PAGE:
Do you offer flexible work options to your employees? Does it really matter? Take a look at what two recent studies showed about the prevalence and importance of workplace flexibility.
The first, a recent Survey on Workplace Flexibility from WorldatWork, found that:
- The vast majority (98 percent) of U.S. employers offer at least one workplace flexibility program.
- The most prevalent programs include flex-time (flexible start/stop times), part-time schedules and teleworking on an ad hoc basis (to meet a repair person, care for a sick child, etc.).
- The way these programs are administered varies. Nearly 60 percent of these companies take an informal approach to the concept – leaving program development and administration up to managers’ discretion, or offering flexible work options without written policies or forms.
- Furthermore, most U.S. organizations (79 percent) that offer flexibility programs do not provide training to the managers of employees using these programs.
This study also found that:
- A stronger culture of flexibility correlates with a lower voluntary turnover rate.
- A majority of employers report that workplace flexibility positively impacts employee satisfaction, motivation and engagement.
The second report, Workplace Flexibility and Low-Wage Employees, was released in February 2011. This report analyzed data from the nonprofit Families and Work Institute’s National Study of the Changing Workforce. For the purposes of this study, low-wage employees were defined as those earning less than $12.82 per hour (which accounts for a little more than one-third of the U.S. workforce). Here are some of the key findings:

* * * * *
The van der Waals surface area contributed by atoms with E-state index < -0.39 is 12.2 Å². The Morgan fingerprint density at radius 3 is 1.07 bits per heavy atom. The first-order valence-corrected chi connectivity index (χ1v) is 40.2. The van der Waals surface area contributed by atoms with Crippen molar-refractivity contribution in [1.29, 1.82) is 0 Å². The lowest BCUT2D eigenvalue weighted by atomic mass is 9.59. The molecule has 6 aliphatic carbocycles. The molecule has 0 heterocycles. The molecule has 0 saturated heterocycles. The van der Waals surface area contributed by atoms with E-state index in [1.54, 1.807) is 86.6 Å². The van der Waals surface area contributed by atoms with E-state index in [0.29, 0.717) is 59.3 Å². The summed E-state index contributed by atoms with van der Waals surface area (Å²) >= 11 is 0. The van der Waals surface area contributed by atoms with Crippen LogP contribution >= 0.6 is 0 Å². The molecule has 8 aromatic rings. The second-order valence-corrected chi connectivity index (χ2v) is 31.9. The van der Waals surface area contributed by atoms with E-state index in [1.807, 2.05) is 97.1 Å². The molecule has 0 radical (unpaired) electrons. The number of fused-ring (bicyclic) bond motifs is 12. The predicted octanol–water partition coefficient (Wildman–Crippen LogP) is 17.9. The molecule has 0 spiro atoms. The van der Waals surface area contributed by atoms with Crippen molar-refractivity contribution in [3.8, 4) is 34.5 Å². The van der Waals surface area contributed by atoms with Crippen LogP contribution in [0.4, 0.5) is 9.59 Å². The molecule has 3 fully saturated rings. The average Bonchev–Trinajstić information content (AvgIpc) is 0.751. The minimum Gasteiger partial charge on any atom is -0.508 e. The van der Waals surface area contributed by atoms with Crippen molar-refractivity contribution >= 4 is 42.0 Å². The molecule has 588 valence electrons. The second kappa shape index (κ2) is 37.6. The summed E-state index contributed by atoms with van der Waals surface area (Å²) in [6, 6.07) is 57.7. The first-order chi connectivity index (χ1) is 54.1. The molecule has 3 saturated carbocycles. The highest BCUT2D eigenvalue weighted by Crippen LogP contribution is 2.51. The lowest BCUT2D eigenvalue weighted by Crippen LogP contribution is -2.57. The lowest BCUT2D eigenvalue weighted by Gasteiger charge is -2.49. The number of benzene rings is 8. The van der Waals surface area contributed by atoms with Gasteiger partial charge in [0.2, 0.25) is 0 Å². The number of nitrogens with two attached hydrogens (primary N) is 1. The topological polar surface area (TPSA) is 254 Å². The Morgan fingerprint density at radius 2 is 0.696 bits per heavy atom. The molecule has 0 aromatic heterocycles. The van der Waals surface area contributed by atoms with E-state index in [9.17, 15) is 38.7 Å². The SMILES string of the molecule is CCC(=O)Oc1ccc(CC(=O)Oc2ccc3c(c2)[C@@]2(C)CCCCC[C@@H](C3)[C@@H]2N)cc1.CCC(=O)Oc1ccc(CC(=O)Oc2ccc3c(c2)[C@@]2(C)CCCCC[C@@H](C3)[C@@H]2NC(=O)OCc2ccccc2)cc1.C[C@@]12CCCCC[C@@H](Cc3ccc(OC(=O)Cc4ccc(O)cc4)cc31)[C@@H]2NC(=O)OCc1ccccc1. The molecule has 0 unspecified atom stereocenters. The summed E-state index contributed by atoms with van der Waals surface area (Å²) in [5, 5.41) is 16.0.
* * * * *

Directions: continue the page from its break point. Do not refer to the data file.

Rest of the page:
- Workplace flexibility correlates positively with: overall job satisfaction, degree of engagement, degree to which home life interferes with job performance, physical health, mental health and likelihood of remaining with current employer. The prevalence of each of these outcomes is higher (regardless of income) when employers offer more workplace flexibility.
- Regardless of wages earned, workers are equally pressed for time in their personal lives – and place equal value on having a flexible workplace.
- Low-wage employees are just as likely to have responsibilities for children and elders. But because they have fewer financial resources to meet these responsibilities, having job flexibility may be even more important.
What can we learn from these studies?
- Workplace flexibility produces a host of benefits, including increased employee engagement, satisfaction, motivation, retention and productivity.
- A comprehensive workplace flexibility program can be an effective recruiting and retention tool, providing a real source of competitive advantage for your company. Offering flexibility options that matter to employees, and featuring those options when recruiting talent, can help you distinguish your company as an employer-of-choice.
- When it comes to workplace flexibility, it’s not about the quantity or formality of the programs you offer. It’s about how well supported and implemented those programs are across your organization. To be successful, managers must understand the real value these programs bring and be properly trained to administer them.
- Workplace flexibility is here to stay. As organizations continue to evolve, workplace flexibility will eventually become the new normal – an accepted and expected part of how all organizations operate.
UNITEMP Increases Flexibility for New Jersey Employers
UNITEMP understands the important role workplace flexibility plays in your organization. Contact us to find out how our temporary and contract staffing solutions can increase flexibility and employee satisfaction, while lowering overhead and turnover.